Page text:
Spring Clean for the Peach Queen is a beautifully nuanced, slow-burn love story that deals with failed expectations, second chances, grief and the importance of family and community.
Twelve years had passed since the last Bonnievale Harvest Ball. I was 18 then, still finishing high school when I was chosen as the Peach Queen. They crowned me with a peach-blossom coronet. And I was 18 when I left, intending never to live in Bonnievale again.
One tanked career, one badly timed glamour shoot and one dead boyfriend later, 30-year-old Lottie Bentz is finally going home. In the orchard town where she grew up, Lottie tries to purify and declutter her life, Kondo-style. She gets rid of her phone, clears out her old stuff, and swears off make-up, mirrors and lying. But home has its own problems, and Lottie's staunchly feminist mother is furious about Lottie's risqué photos appearing in a magazine.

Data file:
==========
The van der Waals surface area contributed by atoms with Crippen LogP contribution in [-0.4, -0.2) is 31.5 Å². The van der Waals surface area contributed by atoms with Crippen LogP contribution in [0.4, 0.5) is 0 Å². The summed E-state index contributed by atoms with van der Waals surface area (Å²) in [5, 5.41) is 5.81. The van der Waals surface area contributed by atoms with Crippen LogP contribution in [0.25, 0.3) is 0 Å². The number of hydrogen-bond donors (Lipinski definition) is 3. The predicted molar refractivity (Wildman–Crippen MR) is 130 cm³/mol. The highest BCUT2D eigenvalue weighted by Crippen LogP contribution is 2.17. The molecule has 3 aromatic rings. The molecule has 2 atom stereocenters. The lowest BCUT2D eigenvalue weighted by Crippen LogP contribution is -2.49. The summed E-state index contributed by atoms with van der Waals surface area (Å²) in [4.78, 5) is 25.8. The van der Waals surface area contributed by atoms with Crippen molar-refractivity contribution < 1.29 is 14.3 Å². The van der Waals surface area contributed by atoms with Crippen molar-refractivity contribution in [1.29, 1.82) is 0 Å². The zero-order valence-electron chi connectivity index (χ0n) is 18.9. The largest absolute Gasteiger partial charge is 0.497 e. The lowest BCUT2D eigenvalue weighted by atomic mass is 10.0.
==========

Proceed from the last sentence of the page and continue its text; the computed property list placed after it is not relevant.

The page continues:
When kindly old Mrs Brooker offers Lottie a place to stay, it's not what Lottie expects and she finds herself earning her keep in a clapped-out caravan on the Brooker farm, teaching the old woman about the Kondo method. But after Angus, the taciturn heir to the Brooker orchards, makes it clear that Lottie is not welcome, she soon begins to uncover secrets and half-truths surrounding the dotty Mrs Brooker, Angus's failed marriage and his dead father. And even though Angus has a life-threatening bee-sting allergy, he refuses to wear a veil when tending his bees. Why is he so bent on self-destruction?
As Lottie learns to cleanse herself and those around her, she reconnects with what's really important – and she encounters a few surprises along the way.